“Such knowingly false public statements directly harm competition and improperly strengthen Wabtec’s existing monopoly over Tier IV locomotives because they intentionally mislead countless existing and potential customers to believe that Progress Rail has left or will soon leave the market, and Wabtec is their only choice. Because of Wabtec’s anti-competitive conduct, Progress Rail has lost existing and potential customers for its products. Absent Wabtec’s anti-competitive conduct, Progress Rail’s revenues would be substantially greater, and its competitive influence would have a downward effect on pricing, provide more consumer choice, and enhance innovation and safety in the relevant markets.”

In a recent Railway Age article on locomotive emissions, contributing editor Mr Bob Cantwell noted that since the enactment of Tier IV in 2015, only about 1200 units have been built, with more than 1000 of these supplied by Wabtec.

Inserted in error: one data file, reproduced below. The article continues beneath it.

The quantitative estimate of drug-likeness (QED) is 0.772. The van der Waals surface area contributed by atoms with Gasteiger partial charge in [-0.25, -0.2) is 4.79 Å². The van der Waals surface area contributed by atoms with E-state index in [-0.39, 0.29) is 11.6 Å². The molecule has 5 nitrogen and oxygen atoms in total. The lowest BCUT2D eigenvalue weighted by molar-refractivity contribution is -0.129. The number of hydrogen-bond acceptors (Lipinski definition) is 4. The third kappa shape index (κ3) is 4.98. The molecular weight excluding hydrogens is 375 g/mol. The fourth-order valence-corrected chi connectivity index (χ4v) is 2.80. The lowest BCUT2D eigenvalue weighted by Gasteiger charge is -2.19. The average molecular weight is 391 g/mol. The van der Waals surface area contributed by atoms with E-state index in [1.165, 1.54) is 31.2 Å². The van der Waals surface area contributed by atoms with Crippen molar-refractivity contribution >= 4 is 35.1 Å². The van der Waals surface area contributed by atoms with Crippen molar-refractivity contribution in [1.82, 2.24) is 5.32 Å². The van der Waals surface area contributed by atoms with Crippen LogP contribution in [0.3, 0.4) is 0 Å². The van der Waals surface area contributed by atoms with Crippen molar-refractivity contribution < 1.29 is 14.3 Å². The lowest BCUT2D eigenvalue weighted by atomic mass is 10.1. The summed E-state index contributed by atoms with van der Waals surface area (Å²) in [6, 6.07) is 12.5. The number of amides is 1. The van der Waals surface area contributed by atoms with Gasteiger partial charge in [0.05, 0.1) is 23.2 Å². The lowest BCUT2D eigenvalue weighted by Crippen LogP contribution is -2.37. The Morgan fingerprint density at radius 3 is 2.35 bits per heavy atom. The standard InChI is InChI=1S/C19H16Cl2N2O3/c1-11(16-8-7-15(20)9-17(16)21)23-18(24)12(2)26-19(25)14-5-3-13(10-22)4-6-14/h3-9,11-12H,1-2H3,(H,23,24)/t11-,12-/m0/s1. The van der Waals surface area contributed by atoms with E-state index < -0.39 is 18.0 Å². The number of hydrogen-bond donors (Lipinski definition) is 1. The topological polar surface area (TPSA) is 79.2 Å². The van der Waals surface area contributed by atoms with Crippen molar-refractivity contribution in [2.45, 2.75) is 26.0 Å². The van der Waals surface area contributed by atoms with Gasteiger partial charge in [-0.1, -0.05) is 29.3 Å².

“Developing Tier IV locomotives has been a long, expensive journey with little payback to date. In fact, Caterpillar, parent company of Progress Rail/EMD, took a $US 935m write-down at the end of fiscal year 2022 on its rail business in large part due to the slow adoption of Tier IV locomotives,” Cantwell says.

Wabtec response

Responding to a request to comment, Wabtec says it believes “that Progress Rail’s recent complaint against Wabtec, at its core, is an unsupported attack on the merger of Wabtec and GE Transportation, which was completed more than four years ago.

“The merger has provided benefits to the entire industry, as well as Progress Rail itself,” Wabtec says.

“Progress Rail actively participated in the US government’s review of that transaction and benefitted by entering into agreements with Wabtec that transferred Wabtec technology to it as part of the United States Department of Justice and global merger clearance process. We also firmly believe that Progress Rail’s assertions that Wabtec breached agreements or engaged in other illegal conduct are wrong.

“We intend to aggressively defend the case in court.”